“That appears to be an unsolvable problem,” I said. I had just walked down the hill from a collapsing outhouse to hear Brian’s conclusions on the absence for our fuel bottle. Our meager possessions are laid out on the rim of a crumbling concrete foundation, but that vital red bottle was no where to be found, and our driver was just disappearing around the far hillside. We learned later that it had rolled under the backseat, and in our haste we didn’t notice its absence until too late. The driver had searched the car, and proclaimed it empty. We should have checked again.
He was clearly eager to leave us; he had never been to Old Beltir, and he appeared spooked by the decaying outpost. A 30 kilometer gravel road connects it to the main road, and there is little traffic anymore. In 2003 a massive earthquake leveled the village and tore apart the surrounding steppe and valley. Now in spring, snowmelt and ice fills the crevasses rent into the soil by the force of the disaster. In Beltir’s place is a sad collection of abandoned buildings, log huts sinking into gravel, and few outposts of habitation. Wind enough to knock down a careless walker howls through the melange of ruin and desperation.
I ask the three people I meet to call back to Koch Agash to see if we can get our driver to turn around. One boy, ageless at either 12 or 22 with features tight from sun, wind, and some childhood accident, asks for 10 roubles, a pittance, and then hands me a scratched pink cell phone with no battery. I try the town administration building, but it is bared and padlocked. This is an unsolvable problem.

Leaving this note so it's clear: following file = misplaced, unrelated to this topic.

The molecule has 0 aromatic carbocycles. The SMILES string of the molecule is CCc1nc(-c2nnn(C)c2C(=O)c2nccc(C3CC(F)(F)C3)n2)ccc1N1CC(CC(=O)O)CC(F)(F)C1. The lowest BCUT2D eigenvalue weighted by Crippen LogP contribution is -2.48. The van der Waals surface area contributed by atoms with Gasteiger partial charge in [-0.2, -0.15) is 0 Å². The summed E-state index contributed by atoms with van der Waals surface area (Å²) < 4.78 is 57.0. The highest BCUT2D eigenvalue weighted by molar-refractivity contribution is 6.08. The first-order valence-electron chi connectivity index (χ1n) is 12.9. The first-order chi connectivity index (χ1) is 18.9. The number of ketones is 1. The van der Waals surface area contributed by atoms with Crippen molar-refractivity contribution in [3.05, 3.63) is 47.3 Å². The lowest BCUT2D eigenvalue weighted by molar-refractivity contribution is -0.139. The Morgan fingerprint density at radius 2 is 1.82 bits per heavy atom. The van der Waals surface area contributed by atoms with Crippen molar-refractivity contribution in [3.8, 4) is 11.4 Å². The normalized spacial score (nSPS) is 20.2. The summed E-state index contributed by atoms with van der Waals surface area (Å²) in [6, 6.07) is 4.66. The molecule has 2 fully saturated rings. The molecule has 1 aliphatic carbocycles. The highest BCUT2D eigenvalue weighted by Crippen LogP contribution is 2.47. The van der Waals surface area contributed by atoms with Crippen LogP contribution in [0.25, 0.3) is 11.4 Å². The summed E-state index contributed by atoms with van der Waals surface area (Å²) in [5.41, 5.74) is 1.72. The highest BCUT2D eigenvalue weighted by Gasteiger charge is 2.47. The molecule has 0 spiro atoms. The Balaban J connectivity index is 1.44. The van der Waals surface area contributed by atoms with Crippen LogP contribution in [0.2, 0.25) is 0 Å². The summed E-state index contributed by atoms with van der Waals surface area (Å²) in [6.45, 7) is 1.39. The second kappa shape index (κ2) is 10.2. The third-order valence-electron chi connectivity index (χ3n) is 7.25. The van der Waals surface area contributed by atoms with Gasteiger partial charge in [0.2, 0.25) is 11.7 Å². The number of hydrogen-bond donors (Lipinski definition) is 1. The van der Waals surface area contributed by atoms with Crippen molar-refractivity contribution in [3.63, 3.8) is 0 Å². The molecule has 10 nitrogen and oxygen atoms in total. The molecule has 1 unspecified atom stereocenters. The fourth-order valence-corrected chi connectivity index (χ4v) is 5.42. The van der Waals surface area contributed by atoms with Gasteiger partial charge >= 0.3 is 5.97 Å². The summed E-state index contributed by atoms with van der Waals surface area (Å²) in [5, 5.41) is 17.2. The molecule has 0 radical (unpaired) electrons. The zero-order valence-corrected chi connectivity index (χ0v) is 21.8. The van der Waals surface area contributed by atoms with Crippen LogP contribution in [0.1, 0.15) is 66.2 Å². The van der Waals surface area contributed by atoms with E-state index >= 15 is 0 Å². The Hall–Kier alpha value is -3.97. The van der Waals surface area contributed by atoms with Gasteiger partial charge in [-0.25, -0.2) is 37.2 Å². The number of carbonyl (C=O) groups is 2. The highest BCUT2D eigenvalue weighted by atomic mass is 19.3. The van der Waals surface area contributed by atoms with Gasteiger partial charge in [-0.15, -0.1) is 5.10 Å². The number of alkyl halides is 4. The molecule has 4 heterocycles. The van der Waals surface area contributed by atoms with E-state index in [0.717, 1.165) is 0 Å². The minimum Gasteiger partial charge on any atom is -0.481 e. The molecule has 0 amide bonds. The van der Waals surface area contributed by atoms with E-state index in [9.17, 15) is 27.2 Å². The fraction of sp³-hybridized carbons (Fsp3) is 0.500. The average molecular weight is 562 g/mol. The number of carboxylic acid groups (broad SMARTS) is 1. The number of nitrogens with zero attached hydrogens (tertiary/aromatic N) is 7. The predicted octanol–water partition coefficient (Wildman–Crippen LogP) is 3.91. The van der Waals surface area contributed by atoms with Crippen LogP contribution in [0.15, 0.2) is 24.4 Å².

Before us rises the Yuzhno Chuyisky – South Chuya Range – and our route rises from Old Beltir to a high plateau, and then up the Elangash Valley to a pass at 10,200 feet. Beyond, the Dara River drains glaciers to a track where we hope to flag down a truck supplying outlaying villages beyond the range. The track is 60 kilometers away. We consider our calories, tabulating the edible and considering speed and the unknowable conditions ahead. We decide to move ahead, knowing backward would be as difficult as forward. One safety net – a working stove – has been removed, and we will have to go faster, lighter, and more carefully. We walk through a cluster of homes beyond town with animals wandering and smoke blasting horizontal from warped stove pipes. We march into a treeless, rocky, beautiful desolation.
The following day, we pause in a storm 600m below the pass. Conditions have been deteriorating since morning as snow and sleet mixes with the 40 knot gusts in a horizontal white parallax. At the head of the valley, a last shepherd’s hut groans in the wind and we stop to lunch inside. Visibility drops, and we transition to jackets, hats, and then sleeping bags, the ultimate layer. The pass is no longer an option, and we split a bleached, toppled fence post to boil water for ramen. We sleep on platforms inside as spindrift leaks in through cracked plaster and logs blown free of their chinking.